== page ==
So, at 5:30 pm {after my OB’s office was closed for the day, of course}, I took a pregnancy test.  I do not know why I did this {I really didn’t think it was possible, but I was out of answers for the weird symptoms I was having}.  It was clearly positive.

However, instead of being excited, I was terrified.  I knew we hadn’t started the Lovenox right away and who knows what my thyroid was already doing.  I spent the night mostly in tears.  All I could do was take a baby aspirin and wait until 8:00 am.

In the morning we confirmed the pregnancy with my OB and got my beta and thyroid levels checked.  My thyroid was still doing okay but my betas were on the lower side.  However, until we go the follow-up check on them 48 hours later {to see if they were doubling}, we couldn’t put any emphasis on the low level.

So, I started the Lovenox shots and patiently waited 48 hours.

To our surprise, my betas doubled 48 hours later.  This had NEVER happened in any of my past beta checks, so I started to become cautiously excited.  However, that was the last time they doubled.  From that point on, the checks showed them increasing, but not by nearly enough.

The real trouble, however, started about a week later when I started having severe cramping pain and bleeding.  They had me come in for an ultrasound.  This ultrasound wasn’t to see the pregnancy itself {with my low betas we knew we were probably not going to see anything}, but it was more so to check out everything to make sure there wasn’t another reason for the pain.

That is when they found a very large cyst on both of my ovaries.  Cysts can be normal during pregnancy, but the one on my right ovary was to the point of being too big.  On top of that they found that I had bleeding in and behind my uterus.  Do not ask my how they saw bleeding behind the uterus, I still don’t get it, but that is was I was told.

I was immediately taken off the Lovenox as surgery was a possibility within the next day based on the ultrasound.  I was to have another ultrasound the next morning to determine if there was more bleeding {that signaled I was bleeding internally} and that meant I would need immediate surgery.  Because the pain had been subsiding a bit throughout the day, and my OB was the one on-call for the night, she let me go home {with her cell phone number} instead of staying overnight at the hospital for observation prior to the ultrasound that next morning.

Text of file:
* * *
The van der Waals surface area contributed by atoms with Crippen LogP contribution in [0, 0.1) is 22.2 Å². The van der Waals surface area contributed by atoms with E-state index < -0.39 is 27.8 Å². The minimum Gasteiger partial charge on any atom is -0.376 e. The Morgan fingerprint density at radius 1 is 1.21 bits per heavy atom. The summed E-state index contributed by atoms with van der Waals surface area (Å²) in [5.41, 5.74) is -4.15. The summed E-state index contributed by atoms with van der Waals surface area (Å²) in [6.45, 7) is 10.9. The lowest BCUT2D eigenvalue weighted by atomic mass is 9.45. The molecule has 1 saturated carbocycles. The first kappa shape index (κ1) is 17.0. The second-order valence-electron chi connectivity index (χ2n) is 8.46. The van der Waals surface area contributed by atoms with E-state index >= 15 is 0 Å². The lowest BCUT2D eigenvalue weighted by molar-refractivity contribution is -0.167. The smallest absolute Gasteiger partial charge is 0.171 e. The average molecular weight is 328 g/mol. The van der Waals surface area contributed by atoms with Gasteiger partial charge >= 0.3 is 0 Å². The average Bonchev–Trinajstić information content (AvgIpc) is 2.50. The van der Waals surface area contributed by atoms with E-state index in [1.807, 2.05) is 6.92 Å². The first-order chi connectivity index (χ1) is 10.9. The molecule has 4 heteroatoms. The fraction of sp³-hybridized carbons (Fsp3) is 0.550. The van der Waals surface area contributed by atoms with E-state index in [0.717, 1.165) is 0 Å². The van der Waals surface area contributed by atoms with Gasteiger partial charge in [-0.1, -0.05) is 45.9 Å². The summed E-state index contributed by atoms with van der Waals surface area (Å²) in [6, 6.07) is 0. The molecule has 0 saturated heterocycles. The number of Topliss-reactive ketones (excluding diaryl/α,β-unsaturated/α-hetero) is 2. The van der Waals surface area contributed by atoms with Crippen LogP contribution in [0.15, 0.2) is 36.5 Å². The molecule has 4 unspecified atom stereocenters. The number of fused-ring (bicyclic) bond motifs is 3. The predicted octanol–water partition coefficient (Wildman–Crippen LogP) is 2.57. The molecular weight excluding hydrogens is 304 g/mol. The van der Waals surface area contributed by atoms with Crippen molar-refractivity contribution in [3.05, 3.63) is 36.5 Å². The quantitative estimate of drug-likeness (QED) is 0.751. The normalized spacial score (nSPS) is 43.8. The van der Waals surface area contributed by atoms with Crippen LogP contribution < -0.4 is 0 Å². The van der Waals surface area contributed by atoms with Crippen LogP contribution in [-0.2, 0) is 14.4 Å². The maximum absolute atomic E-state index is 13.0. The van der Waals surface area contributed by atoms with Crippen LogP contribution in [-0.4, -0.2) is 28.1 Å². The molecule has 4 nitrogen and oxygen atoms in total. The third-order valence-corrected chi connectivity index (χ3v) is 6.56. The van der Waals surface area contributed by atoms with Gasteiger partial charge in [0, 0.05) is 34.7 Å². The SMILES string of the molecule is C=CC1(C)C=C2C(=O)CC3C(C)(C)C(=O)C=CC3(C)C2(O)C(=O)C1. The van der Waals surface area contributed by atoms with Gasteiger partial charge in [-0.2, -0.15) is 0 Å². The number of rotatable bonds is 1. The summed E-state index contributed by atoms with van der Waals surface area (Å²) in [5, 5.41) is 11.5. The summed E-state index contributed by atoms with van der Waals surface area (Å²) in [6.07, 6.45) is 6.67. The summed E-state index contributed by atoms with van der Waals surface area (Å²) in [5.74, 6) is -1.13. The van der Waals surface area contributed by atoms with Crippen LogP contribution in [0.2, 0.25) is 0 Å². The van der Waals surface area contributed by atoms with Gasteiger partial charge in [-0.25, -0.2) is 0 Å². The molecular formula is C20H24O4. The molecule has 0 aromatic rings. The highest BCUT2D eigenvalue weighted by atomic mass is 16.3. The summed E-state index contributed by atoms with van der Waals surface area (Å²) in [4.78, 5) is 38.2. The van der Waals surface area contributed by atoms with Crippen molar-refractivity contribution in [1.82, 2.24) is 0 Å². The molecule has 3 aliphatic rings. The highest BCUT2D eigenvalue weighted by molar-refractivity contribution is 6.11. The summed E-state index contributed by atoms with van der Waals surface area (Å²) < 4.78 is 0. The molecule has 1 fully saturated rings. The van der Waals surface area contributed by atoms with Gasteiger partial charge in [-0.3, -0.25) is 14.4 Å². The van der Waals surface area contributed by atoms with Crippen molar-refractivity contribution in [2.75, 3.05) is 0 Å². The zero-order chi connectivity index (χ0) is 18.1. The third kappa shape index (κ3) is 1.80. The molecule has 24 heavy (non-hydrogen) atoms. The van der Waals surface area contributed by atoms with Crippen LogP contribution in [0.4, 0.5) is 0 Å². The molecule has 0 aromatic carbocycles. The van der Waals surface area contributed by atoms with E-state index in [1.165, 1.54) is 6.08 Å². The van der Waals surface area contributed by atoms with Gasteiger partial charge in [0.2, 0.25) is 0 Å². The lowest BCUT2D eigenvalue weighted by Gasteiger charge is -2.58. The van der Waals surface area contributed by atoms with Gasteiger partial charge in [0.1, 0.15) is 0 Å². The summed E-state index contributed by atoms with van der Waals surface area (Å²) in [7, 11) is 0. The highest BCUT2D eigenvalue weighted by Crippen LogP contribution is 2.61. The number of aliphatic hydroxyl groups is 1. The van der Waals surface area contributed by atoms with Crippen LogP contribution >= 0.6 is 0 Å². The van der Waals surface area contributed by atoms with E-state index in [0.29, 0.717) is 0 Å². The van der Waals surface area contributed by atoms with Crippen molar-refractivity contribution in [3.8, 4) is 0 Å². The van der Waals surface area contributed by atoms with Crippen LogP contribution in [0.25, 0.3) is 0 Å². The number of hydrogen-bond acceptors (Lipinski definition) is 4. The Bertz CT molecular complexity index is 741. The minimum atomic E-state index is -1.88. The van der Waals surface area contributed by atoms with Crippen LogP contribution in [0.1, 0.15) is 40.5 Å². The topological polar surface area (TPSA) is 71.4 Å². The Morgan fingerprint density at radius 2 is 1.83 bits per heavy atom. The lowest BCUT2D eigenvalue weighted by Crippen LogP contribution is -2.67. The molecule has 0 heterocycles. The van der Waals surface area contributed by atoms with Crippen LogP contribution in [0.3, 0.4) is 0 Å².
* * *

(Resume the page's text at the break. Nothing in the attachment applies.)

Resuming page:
The morning’s ultrasound ended on a positive note!  Although I still had blood pooled, it hasn’t increased and the ovary on my right side had decreased in size….so it was assumed that the cyst had ruptured causing the pain and bleeding.

But given my continued low betas and continued red bleeding, I was not to take the Lovenox any longer.  My OB was worried another miscarriage was imminent {and being on blood thinners if you are going to miscarry would NOT be a good thing}.  So, she said if my pain stopped, my betas started to at least get close to doubling, and we could confirm the pregnancy on an ultrasound, I would be able to start the Lovenox shots again.

The outcome on the day that I went in for the ultrasound hoping to confirm the pregnancy with was a lot more than I could have ever guessed.

The following statements came out of my doctors’ mouths {yes, at this point I have a “team” of doctors}:

“I have only ever seen this in pictures at medical conferences”

“I have never seen this in a real life situation”

“In 30 years as an Obstetrician, I have seen this only one other time”

What they found was that the pregnancy had implanted at the very top of my cervix {basically where the uterus meets the cervical opening} and this pregnancy was being “diagnosed” as an ectopic cervical pregnancy.

My OB’s recommendation was an immediate D&C.  If an ectopic pregnancy {and it only needs to be a speck of a pregnancy} ruptures, it can do serious damage.  My OB was concerned that with the pain I was having, even waiting overnight may be an issue.

But I wasn’t ready to let go.  The beta check that morning showed that my betas has met the bare minimum increase…they hadn’t doubled, but it was the first check since the very beginning where my betas showed promise.  Given that a cervical pregnancy was so rare, I wasn’t sure I wanted to just give up.

I wanted to know if what they saw on the ultrasound could be something else, and if it was still just too early to see a normal uterine pregnancy.  They said it could be another cyst {although they did not believe it to be}, but that was all I needed to have doubt and to want to try as much as possible to make THIS pregnancy be the one.

So when I wasn’t on board for an immediate D&C, my OB wanted to do immediate “exploratory” surgery.  She said we would look everywhere but the uterus and just make sure the pregnancy wasn’t somewhere else that they couldn’t see on the ultrasound.  Her thinking was that if the pregnancy was still ectopic, but in my tubes {instead of this cervical ectopic they were leaning towards} just hidden behind the cysts on my ovaries, we would at least be able to find it given the pain that I was in.